This includes the Puritans who settled New England. An archeologist of the future who examined cemeteries of seventeenth century Massachusetts might well come to believe that the colony was settled by Hebrews based on the names on the grave stones.

I think that I will get this book too, if it can be gotten for the Kindle. I have no idea what Jewish scholars might have to say about the New Testament but I am sure that their insights will be interesting and profitable. I would be especially interested in reading how the teachings of Jesus related to the various Jewish factions of his day.


Climate Change

I don’t know if anyone else has noticed it yet, but it seems to me that the weather has been getting colder for the last month or so. I think we may be in for another ice age, no doubt caused by CO2 emissions or something. We have to put together a world-wide treaty protocol that will destroy the world’s economy in order to prevent this coming climate catastrophe.

I have also noticed that the days seem to be shorter lately. I wonder if maybe the sun is going out.

Mars Science Laboratory On its Way

To keep from being too depressed by the news, I’ll post something positive. The Mars Science Laboratory launched November 26. This probe includes a rover named Curiosity. Here is the news from NASA.

NASA began a historic voyage to Mars with the Nov. 26 launch of the Mars Science Laboratory, which carries a car-sized rover named Curiosity. Liftoff from Cape Canaveral Air Force Station aboard an Atlas V rocket occurred at 10:02 a.m. EST (7:02 a.m. PST).

“We are very excited about sending the world’s most advanced scientific laboratory to Mars,” NASA Administrator Charles Bolden said. “MSL will tell us critical things we need to know about Mars, and while it advances science, we’ll be working on the capabilities for a human mission to the Red Planet and to other destinations where we’ve never been.”

The mission will pioneer precision landing technology and a sky-crane touchdown to place Curiosity near the foot of a mountain inside Gale Crater on Aug. 6, 2012. During a nearly two-year prime mission after landing, the rover will investigate whether the region has ever offered conditions favorable for microbial life, including the chemical ingredients for life.

Curiosity’s ambitious science goals are among the mission’s many differences from earlier Mars rovers. It will use a drill and scoop at the end of its robotic arm to gather soil and powdered samples of rock interiors, then sieve and parcel out these samples into analytical laboratory instruments inside the rover. Curiosity carries 10 science instruments with a total mass 15 times as large as the science-instrument payloads on the Mars rovers Spirit and Opportunity. Some of the tools are the first of their kind on Mars, such as a laser-firing instrument for checking the elemental composition of rocks from a distance, and an X-ray diffraction instrument for definitive identification of minerals in powdered samples.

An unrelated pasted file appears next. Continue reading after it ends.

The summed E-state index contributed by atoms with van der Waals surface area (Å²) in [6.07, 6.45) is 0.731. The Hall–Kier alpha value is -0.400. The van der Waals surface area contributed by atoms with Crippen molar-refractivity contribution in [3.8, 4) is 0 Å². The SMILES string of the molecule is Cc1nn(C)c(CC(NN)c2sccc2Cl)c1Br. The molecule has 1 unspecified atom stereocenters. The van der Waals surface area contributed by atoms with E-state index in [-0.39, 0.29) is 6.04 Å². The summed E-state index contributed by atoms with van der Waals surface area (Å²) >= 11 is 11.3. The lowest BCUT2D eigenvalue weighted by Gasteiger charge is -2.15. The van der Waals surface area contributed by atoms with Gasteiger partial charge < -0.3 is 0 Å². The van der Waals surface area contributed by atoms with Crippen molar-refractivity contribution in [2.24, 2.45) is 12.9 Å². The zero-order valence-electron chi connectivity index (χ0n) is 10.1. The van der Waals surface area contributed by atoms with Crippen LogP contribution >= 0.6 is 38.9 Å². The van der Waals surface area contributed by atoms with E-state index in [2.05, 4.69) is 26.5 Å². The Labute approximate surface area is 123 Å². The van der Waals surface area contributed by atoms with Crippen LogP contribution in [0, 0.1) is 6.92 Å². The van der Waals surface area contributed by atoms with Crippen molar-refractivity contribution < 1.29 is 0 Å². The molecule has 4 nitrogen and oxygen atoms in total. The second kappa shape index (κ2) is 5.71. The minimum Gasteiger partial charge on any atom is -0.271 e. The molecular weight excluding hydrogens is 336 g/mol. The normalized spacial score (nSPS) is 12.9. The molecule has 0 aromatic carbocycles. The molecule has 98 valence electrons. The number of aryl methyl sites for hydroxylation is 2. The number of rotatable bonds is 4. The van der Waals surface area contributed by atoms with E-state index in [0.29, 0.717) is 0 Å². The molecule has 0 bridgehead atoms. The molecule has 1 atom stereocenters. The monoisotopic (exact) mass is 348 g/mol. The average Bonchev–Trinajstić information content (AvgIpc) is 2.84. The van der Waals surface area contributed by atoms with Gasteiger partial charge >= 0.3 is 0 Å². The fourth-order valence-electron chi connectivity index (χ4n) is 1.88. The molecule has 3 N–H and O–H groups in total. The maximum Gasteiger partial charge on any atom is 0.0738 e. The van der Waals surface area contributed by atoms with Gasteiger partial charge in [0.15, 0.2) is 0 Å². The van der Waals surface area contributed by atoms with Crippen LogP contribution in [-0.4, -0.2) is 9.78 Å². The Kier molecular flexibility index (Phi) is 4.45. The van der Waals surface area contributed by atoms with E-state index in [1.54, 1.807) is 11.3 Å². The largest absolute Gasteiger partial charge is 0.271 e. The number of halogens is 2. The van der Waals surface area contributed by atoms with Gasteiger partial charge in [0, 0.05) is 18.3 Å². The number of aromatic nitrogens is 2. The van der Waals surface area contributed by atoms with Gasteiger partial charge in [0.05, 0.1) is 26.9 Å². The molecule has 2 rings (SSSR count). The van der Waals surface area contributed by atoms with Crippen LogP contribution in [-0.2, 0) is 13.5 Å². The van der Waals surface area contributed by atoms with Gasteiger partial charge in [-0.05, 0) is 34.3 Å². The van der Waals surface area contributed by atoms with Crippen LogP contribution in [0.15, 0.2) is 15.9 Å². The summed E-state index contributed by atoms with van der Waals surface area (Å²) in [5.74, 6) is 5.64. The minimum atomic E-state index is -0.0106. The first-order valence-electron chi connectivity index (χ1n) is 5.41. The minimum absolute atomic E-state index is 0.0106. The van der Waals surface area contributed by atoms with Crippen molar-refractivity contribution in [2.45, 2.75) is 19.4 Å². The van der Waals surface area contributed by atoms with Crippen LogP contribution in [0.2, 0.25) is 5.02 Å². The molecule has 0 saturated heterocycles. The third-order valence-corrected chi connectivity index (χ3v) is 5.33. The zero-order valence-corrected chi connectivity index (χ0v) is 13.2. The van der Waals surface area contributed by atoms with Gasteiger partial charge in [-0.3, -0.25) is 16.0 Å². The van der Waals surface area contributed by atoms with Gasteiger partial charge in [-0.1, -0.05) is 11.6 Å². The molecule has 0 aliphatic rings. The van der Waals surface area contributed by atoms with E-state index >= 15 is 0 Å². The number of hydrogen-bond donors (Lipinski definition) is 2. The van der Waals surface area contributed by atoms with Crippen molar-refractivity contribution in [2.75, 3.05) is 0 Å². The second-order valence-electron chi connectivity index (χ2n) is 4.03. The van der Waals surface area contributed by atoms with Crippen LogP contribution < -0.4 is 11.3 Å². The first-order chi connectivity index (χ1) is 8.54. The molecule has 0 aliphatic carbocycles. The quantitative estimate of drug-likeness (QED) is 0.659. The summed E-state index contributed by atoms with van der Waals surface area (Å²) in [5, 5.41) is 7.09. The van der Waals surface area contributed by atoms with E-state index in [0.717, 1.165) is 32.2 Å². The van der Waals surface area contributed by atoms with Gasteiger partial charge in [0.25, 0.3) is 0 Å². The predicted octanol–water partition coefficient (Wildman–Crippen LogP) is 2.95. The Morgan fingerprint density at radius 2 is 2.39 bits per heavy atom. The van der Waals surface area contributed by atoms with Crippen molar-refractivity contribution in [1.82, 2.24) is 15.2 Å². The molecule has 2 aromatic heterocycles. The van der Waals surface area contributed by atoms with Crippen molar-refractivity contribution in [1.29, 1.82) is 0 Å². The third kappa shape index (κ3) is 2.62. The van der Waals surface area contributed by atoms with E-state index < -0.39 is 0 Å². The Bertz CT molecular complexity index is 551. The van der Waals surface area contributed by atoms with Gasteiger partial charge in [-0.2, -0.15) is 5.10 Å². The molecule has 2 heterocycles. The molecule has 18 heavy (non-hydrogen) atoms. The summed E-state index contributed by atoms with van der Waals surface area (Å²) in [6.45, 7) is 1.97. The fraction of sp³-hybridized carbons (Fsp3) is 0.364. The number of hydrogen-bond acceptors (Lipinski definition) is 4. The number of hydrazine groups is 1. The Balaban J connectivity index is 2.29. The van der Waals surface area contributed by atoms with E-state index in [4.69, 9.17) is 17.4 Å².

To haul and wield its science payload, Curiosity is twice as long and five times as heavy as Spirit or Opportunity. Because of its one-ton mass, Curiosity is too heavy to employ airbags to cushion its landing as previous Mars rovers could. Part of the Mars Science Laboratory spacecraft is a rocket-powered descent stage that will lower the rover on tethers as the rocket engines control the speed of descent.

The mission’s landing site offers Curiosity access for driving to layers of the mountain inside Gale Crater. Observations from orbit have identified clay and sulfate minerals in the lower layers, indicating a wet history.

I can hardly wait for the Mars Science Laboratory to reach Mars. Here, on NASA’s website is a countdown to its landing.


Muslim Brotherhood Gaining in Egypt

Oh, crap. Islamist parties, including the Muslim Brotherhood seem to be doing very well in the Egyptian elections. I didn’t expect any other outcome but I don’t like reading about it. Here is the story in Israel National News.

Judges overseeing the vote count in Egypt’s parliamentary elections say Islamist parties have won a majority of the contested seats in the first round. The judges spoke on condition of anonymity because official results are expected to be released later Thursday.

They say the Muslim Brotherhood could take 45 percent of the seats up for grabs. The liberal Egyptian bloc coalition and the ultra-fundamentalist Nour party are competing for second place.

Together, Islamist parties are expected to control a majority of parliamentary seats by March. This week’s vote was the first of six stages of parliamentary elections that will last until then.

Continued success by Islamists will allow them to give Cairo’s government and constitution a decidedly Islamist character. It could also lead Cairo to shift away from the West towards the Iranian axis.

I think that it might not have been such a good idea to throw Mubarak under the bus quite so quickly. He may have been an SOB but he was our SOB and probably won’t be as bad as whoever ends up running Egypt.

Why do I keep having flashbacks to 1979?